A good number of members attended the summer party evening this month. It was also very nice to see John and Carolyn again. Les Bates provided another challenging quiz.
The winners were Trump That with 48 points, John’s Birds came 2nd with 46 points and joint 3rd were Oasters and Hot Team with 44 points. All very close! The evening was rounded off with an excellent buffet supper provided by members.
Many thanks to everyone for providing the food and to Lin and Sylvia for coordinating the feast.
Bitter beer: 1st Les Bates, 2nd Geoff Rishman, 3rd Les Bates, Highly Commended Geoff Rishman
Judge: Gerald Priestley
NEXT MONTH'S MEETING (SEPTEMBER)
Essentials: good gin, a good tonic and loads of ice! The tonic we like is produced by Fevertree; it is slightly pink, owing to the inclusion of some Angostura bitters. If you like, you can buy this in Waitrose. I did wonder
about the name "Fevertree" but, of course, what's the ingredient that gives tonic water its famous astringency? Why - none other than quinine! And what was quinine used for? Treatment of malaria - or "fever"! Quinine was first extracted from the bark of the
chinchona tree or "fever tree" in the 1820s.
Fill a glass with cubed or chipped ice and pour out any melt water before adding the gin. Use as much as you want. Add a sliver of grapefruit skin (not
the pith!), a sprig of rosemary and as much tonic as you like. Stir really gently (and briefly) and drink immediately. Wow! This is so good!
Philip, our ex-Chairman, will be presenting another of his comparative tasting evenings on 6 September. He will be bringing along a varied collection
of wines for us to compare which should make an interesting evening.
NEXT MONTH'S COMPETITIONS (SEPTEMBER)
Quarterly: Sweet white
WoE (dry and sweet classes)
NORTH TONBRIDGE HORTICULTURAL SOCIETY AUTUMN SHOW
There will be a liqueur competition hosted by the North Tonbridge Horticultural Society on 1 September at St Philip’s Church. As usual, the format will be for competitors to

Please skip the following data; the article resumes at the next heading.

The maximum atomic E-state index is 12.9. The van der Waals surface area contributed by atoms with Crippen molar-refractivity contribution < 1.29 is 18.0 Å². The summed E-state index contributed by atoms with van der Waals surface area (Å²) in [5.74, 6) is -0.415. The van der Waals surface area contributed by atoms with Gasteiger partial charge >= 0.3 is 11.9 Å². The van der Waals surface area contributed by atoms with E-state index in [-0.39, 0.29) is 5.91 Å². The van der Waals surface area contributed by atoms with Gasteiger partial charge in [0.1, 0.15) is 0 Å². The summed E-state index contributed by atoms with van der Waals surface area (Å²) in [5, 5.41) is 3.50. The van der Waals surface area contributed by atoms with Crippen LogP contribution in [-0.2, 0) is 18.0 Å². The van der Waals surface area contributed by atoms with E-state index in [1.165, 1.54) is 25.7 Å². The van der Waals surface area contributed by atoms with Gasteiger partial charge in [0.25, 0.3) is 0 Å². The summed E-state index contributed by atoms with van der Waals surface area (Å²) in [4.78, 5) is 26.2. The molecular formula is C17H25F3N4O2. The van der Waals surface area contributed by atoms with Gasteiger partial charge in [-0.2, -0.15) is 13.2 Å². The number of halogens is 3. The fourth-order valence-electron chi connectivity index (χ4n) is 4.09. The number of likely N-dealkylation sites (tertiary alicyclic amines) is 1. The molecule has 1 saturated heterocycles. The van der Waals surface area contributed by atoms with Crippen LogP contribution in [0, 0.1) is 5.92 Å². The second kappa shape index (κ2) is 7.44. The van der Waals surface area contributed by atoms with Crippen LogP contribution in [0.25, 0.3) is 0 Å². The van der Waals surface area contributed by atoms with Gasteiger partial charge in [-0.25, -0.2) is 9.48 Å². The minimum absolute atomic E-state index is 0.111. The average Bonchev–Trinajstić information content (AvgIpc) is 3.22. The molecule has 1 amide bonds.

enter a small glass of their liqueur on the morning of the show. Entry forms can be obtained from Les Bates. Alternatively, there is an entry form available online using this link: http://northtonbridgehortsoc.btck.co.uk/ShowSchedule Entries to be emailed
to firstname.lastname@example.org or posted.
NB: Entries accepted up to 20.00 hrs on the Thursday preceding the show.
FRENCH TRIP (2018)
Just a reminder! The final balance for the French trip is due on 6 September, if you haven’t already paid the full amount. There are still places available. If
you want to come please let me know ASAP, as places will be allocated on a first come, first served basis. The menu choices and pick-up points will be issued as an attachment to the October newsletter.
The Open Show will take place on 15 September and entries need to reach Les Maskrey at least 7 days before the show, but preferably 2 weeks beforehand.
If you currently have a cup from the 2017 show, please return it before the show. The organisers would be grateful if they were cleaned before returning.
RECIPE OF THE MONTH
I have just started making this wine:
Muscadet Sur Lie Style, by Alan Thurlow
- 1 ltr (35 fl oz) white grape juice
- 1 ltr (35 fl oz) apple juice
- 454 g (1 lb) greengages
- 340 g (12 oz) white currants
- 652 g (1 lb 7 oz) sugar
- 3 g (0.1 oz) tartaric acid
- Gervin varietal D yeast (GV11)
- 2-part finings
The recipe is designed to produce a fresh dry wine with 12-13% alcohol and 0.5% acidity.
the stones from the greengages, mash the pulp along with the white currants. Add the pectolase, yeast and nutrients. Ferment on the pulp for up to 48 hours using all the sugar and boiled cooled water at a volume of 6 pints. Strain into a
demijohn, add the grape juice, apple juice and half the tartaric acid. Ferment to 1.005 SG, taste for acidity and add more tartaric acid if necessary. When fermentation is complete the SG should be between 0.990 and 0.992. Rack into a fresh
demijohn and leave for 48 hours, then fine with 2-part finings. Leave for 8 weeks before bottling.
LET’S DRINK TO IT!
EVENTS AND PROMOTIONS
Hops ‘N’ Harvest Beer Festival: 8 & 9 September
Photo courtesy of Kent Life